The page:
Hearthstone is a terrifying game for new players. Not because it takes very long to learn or because it’s really that complex, but because of the sheer volume of cards available.
At time of writing, that number comes in at 1324 cards, not counting the upcoming Kobolds and Catacombs expansion. That...is a lot of cards.
Of course, nobody in their right mind is going to bother collecting all of those. That’s not the point. We’re all only interested in the cards we need for our decks.
And that’s where new players kind of hit a wall.
There have been four expansions to the game so far and a fifth is on the way. What packs are you supposed to spend gold on? Does this expansion have anything good for my playstyle? Wait, there are cards that completely change how your hero works now?
Hearthstone is remarkably vague about what the expansions really entail and making your players put the game down to look up a card list seems like a weird thing to ask of them. This is not a problem unique to Hearthstone, but it will serve as the example here.
Deck building has gotten so much more complicated and it feels really overwhelming, which takes a lot of the fun out of the game.
Sure, you can look up guides online, but let me guide you through that process step-by-step:
- You find some guides
- You try to make sense of the deck names and fail miserably
- You study the more popular decks and get a feel for their strategies
- You pick the decks that sort of match your playstyle
- You try to determine if the deck liked by 1245 people is worse than the deck liked by 2304 people or if that has just been there longer
- You realize you have none of these cards anyway and you have no idea which expansion half of them came from
- You sink into despair as you ponder if working that out is a greater waste of your time than sticking your head in a bucket of cement or not
- Repeat every time you get your ass kicked by another player and you determine that you need better cards
To be fair, I’ve had a fair bit of luck with my slightly modified version of the standard Paladin deck, but those decks aren’t made to get you very far and even in casual play some people will just utterly overpower you.
So why not just give players the option to buy themed decks?
Well, because the companies involved make infinitely more money from urging you to buy packs, yes. However, hear me out here.
This idea probably wouldn’t have worked very well when Hearthstone was just starting out, but with the expansions of the game’s card library since then it has become more relevant.
It would take a great deal of the headache of deck building away (especially for newer players) and allow them to have fun with a deck that is at least a bit less shitty than the standard decks.
Furthermore, it could expose players to strategies they had not thought of by creating decks focussed on said strategies. It could shows players ‘Oh, look what you can do with this combination of cards’ and get them excited to try it.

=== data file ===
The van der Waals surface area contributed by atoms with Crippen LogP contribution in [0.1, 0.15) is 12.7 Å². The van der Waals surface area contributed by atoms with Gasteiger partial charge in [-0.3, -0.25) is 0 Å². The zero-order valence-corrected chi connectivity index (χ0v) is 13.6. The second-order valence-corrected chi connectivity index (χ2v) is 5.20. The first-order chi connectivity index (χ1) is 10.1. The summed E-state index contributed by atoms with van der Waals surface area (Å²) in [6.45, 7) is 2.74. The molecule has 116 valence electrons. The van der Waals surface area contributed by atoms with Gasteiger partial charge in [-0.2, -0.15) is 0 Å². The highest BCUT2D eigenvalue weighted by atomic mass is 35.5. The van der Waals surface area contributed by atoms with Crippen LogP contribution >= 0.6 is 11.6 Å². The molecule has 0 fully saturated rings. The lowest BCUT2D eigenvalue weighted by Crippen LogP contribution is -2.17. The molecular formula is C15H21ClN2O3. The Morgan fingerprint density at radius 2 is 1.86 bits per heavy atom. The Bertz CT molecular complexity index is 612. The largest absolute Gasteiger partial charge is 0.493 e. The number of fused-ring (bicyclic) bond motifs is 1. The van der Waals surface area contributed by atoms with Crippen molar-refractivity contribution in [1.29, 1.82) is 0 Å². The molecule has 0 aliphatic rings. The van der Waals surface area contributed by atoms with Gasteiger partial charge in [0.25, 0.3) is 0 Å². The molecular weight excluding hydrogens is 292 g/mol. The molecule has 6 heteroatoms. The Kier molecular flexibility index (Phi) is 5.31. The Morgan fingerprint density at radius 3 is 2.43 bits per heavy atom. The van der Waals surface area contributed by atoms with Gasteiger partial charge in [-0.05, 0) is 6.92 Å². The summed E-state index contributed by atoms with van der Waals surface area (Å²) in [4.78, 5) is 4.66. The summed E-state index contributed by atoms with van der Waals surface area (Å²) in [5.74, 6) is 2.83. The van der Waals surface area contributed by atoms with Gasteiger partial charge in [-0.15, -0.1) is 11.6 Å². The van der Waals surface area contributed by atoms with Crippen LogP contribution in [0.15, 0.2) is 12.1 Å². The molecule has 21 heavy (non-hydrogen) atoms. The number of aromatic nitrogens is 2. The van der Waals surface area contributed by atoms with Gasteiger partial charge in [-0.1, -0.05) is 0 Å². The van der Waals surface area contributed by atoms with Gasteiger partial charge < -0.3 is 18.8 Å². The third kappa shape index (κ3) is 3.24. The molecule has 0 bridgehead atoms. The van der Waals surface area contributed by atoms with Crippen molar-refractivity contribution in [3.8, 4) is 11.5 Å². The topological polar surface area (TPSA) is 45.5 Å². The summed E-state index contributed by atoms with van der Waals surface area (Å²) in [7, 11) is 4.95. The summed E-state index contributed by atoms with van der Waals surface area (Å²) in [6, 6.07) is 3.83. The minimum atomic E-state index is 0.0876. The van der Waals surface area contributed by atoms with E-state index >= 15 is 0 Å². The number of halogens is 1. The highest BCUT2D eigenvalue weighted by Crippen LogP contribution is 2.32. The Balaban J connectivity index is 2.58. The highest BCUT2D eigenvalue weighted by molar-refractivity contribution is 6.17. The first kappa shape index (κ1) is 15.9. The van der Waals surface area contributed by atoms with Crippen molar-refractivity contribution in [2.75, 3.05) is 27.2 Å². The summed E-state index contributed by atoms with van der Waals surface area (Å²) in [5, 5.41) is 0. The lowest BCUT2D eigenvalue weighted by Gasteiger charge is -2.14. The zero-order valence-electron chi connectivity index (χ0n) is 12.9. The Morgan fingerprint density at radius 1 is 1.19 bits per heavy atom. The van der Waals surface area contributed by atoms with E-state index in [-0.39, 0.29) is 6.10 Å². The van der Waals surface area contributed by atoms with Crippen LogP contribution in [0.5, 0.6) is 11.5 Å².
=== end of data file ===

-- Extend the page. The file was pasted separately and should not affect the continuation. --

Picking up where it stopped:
That also serves as a point of recognition, both for new and experienced players. You might see a deck with a strategy you’ve never tried, but which you’ve seen work very well for other people. Newer players could see a deck and recognize a strategy they have experience with in similar games and realize it is something they can do here too.
Of course, the price point is a bit of an issue. While you could put an in-game currency price on decks like these, it would probably be pretty high and determining a price in actual money would rely largely on the level of corporate greed you’re working with.
However, I would spend money on a deck looooong before I would bankrupt myself buying packs.
Some will say that this will just mean there will be people flooding ranked matches with unedited decks they bought from the shop. Sadly, yes, some people will.
However, is losing to someone with a bought deck really that much worse than losing to someone who built one? There’s still a chance that the person who built his deck also spent an inordinate amount of money on the game. I can see how it’s a bit more galling, but you’re still taking the hit to your ranking either way.
In my experience, that’s hardly always the case. You’re bound to find out a deck doesn’t run entirely smoothly or you’ll use gold to buy a pack and find a card that would work out really, really well in the deck you bought.
People will continue to modify their decks to get an advantage or cover a weakness.
It’s not like this would mean people would stop buying packs either. They will keep looking for cards that might help their decks and grinding will actually be made a bit more bearable since they can now do it with a deck they actually like, as opposed to a boring standard deck or whatever they could sort of cobble together.
So if it can reduce stress and uncertainty of deck building and make grinding somewhat more bearable, why aren’t they doing it? Is it just their concern for pack sales or am I missing some obvious problem?